Hospitality...In Space?!

leadership multigeneration team Mar 22, 2024

I love research, my own and reading others. You gain so much knowledge, understanding and, at times, crazy statistics and information that opens up new possibilities and a different way of thinking.


In a recent article written for Psychology Today, Marianna Pogosyan PHD interviewed organisational psychologist Suzanne Bell (lead of the Behavioural Health and Performance Lab at NASA), who shared her insights into the key traits astronauts need to develop to practice effective self-care in space. Dr. Bell identified adaptability, flexibility, self-regulation, a technical orientation, teamwork, self-care, and team-care as being the core competencies that consistently showed up in their analysis of the job and conversations with astronauts.


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Just as astronauts navigate a challenging environment with limited resources, hospitality professionals often operate within demanding and fast-paced settings where team members may face high stress levels and burnout. It's quite interesting to see how these same competencies can be translated to the hospitality sector.


Adaptability and Flexibility: Hospitality teams often encounter rapidly changing situations, from fluctuating guest demands to unforeseen challenges like equipment malfunctions or staff shortages. Adaptability and flexibility are essential for team members to adjust quickly to these changes, whether it's modifying service protocols, accommodating guest requests, or shifting work schedules.


Self-Regulation: The hospitality environment is fast-paced and high-stress, so self-regulation is vital for team members to manage their emotions, stay focused, and maintain professionalism even in challenging situations. This competency helps staff members maintain composure, make sound decisions, and provide consistent service quality.


Technical Orientation: A technical orientation is crucial in the hospitality sector, where team members must navigate various technologies and systems to deliver efficient service. This includes proficiency with point-of-sale systems, property management software, reservation platforms, and other tools essential for day-to-day operations.


Teamwork: When teams across different departments must work seamlessly together to deliver a cohesive guest experience, collaboration is essential. Effective teamwork involves clear communication, mutual support, and a shared commitment to achieving common goals. Whether it's housekeeping co-ordinating with the front desk, or the front and back of kitchen working together to deliver meals, strong teamwork enhances efficiency and guest satisfaction.

Leaders also need to appreciate the distinct values and work ethics across different generations, from Baby Boomers to Gen Z, fostering a culture of respect, open communication, and mutual learning. Bridging the gap between leadership and frontline staff is crucial, requiring transparent communication and inclusive decision-making to ensure everyone feels valued and heard. Encouraging mentorship and collaboration across different age groups can also lead to innovative solutions and improved teamwork, ultimately enhancing the service delivery and guest experience.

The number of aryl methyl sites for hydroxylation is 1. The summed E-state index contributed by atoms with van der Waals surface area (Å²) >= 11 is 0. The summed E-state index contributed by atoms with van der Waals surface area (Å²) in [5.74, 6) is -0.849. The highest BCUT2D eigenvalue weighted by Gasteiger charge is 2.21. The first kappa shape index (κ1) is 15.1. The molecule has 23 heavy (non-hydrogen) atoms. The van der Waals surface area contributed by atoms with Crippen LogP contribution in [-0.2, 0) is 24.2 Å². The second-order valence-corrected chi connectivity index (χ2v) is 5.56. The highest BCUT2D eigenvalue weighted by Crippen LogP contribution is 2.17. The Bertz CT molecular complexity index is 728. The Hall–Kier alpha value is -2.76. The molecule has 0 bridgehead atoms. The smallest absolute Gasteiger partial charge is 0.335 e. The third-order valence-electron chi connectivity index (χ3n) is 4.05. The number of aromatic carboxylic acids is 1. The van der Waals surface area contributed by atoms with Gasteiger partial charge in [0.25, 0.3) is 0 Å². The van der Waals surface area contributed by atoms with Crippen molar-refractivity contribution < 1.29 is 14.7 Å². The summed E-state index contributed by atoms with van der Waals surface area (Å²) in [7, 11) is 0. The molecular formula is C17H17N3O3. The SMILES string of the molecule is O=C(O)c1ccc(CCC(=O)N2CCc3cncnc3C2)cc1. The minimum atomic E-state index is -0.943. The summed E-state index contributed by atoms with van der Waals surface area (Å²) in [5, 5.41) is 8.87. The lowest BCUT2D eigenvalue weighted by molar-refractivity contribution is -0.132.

Self-Care: Hospitality roles can be highly demanding, making self-care essential for team members to maintain their physical, mental, and emotional well-being. This includes practices such as prioritising adequate rest, nutrition, and exercise, as well as setting boundaries to prevent burnout. Hospitality leaders can support self-care initiatives by promoting work-life integration, offering wellness programs, and providing access to resources for stress management and personal development.


Team-Care: Team-care extends the concept of self-care to the collective well-being of the entire hospitality team. Leaders in the sector should prioritise creating a supportive and inclusive work environment where team members feel valued, respected, and empowered. This involves fostering a culture of appreciation, providing opportunities for professional growth, and actively addressing issues such as work-related stress or conflicts to ensure the overall health and cohesion of the team.

Implementing team-care in a multigenerational context also means creating a supportive environment that caters to the varying needs and preferences of all team members. This involves offering flexible scheduling, diverse training methods, and recognising individual contributions in ways that resonate with different generations.


The importance of prioritising the well-being of leaders and team members - in any environment - cannot be underestimated. By strengthening and nurturing these core competencies in their team, hospitality organisations can help enhance employee satisfaction, guest loyalty, and overall operational success within their venue.